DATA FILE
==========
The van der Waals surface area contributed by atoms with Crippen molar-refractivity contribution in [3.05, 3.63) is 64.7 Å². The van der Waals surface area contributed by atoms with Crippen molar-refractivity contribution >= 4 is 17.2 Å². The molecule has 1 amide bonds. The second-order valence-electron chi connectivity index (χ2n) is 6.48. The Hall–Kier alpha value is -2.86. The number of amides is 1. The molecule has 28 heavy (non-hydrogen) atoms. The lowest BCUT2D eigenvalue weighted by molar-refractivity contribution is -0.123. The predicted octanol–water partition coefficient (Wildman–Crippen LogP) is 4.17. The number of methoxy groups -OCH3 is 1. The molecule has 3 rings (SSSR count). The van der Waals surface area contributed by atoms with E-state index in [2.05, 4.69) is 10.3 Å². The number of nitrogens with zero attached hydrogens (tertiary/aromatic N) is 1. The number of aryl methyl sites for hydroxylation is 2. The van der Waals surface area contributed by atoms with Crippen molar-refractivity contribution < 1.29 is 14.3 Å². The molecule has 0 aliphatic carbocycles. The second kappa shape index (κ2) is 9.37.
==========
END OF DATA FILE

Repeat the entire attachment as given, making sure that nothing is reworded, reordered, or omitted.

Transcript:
The van der Waals surface area contributed by atoms with Crippen molar-refractivity contribution in [3.05, 3.63) is 64.7 Å². The van der Waals surface area contributed by atoms with Crippen molar-refractivity contribution >= 4 is 17.2 Å². The molecule has 1 amide bonds. The second-order valence-electron chi connectivity index (χ2n) is 6.48. The Hall–Kier alpha value is -2.86. The number of amides is 1. The molecule has 28 heavy (non-hydrogen) atoms. The lowest BCUT2D eigenvalue weighted by molar-refractivity contribution is -0.123. The predicted octanol–water partition coefficient (Wildman–Crippen LogP) is 4.17. The number of methoxy groups -OCH3 is 1. The molecule has 3 rings (SSSR count). The van der Waals surface area contributed by atoms with E-state index in [2.05, 4.69) is 10.3 Å². The number of nitrogens with zero attached hydrogens (tertiary/aromatic N) is 1. The number of aryl methyl sites for hydroxylation is 2. The van der Waals surface area contributed by atoms with Crippen molar-refractivity contribution < 1.29 is 14.3 Å². The molecule has 0 aliphatic carbocycles. The second kappa shape index (κ2) is 9.37.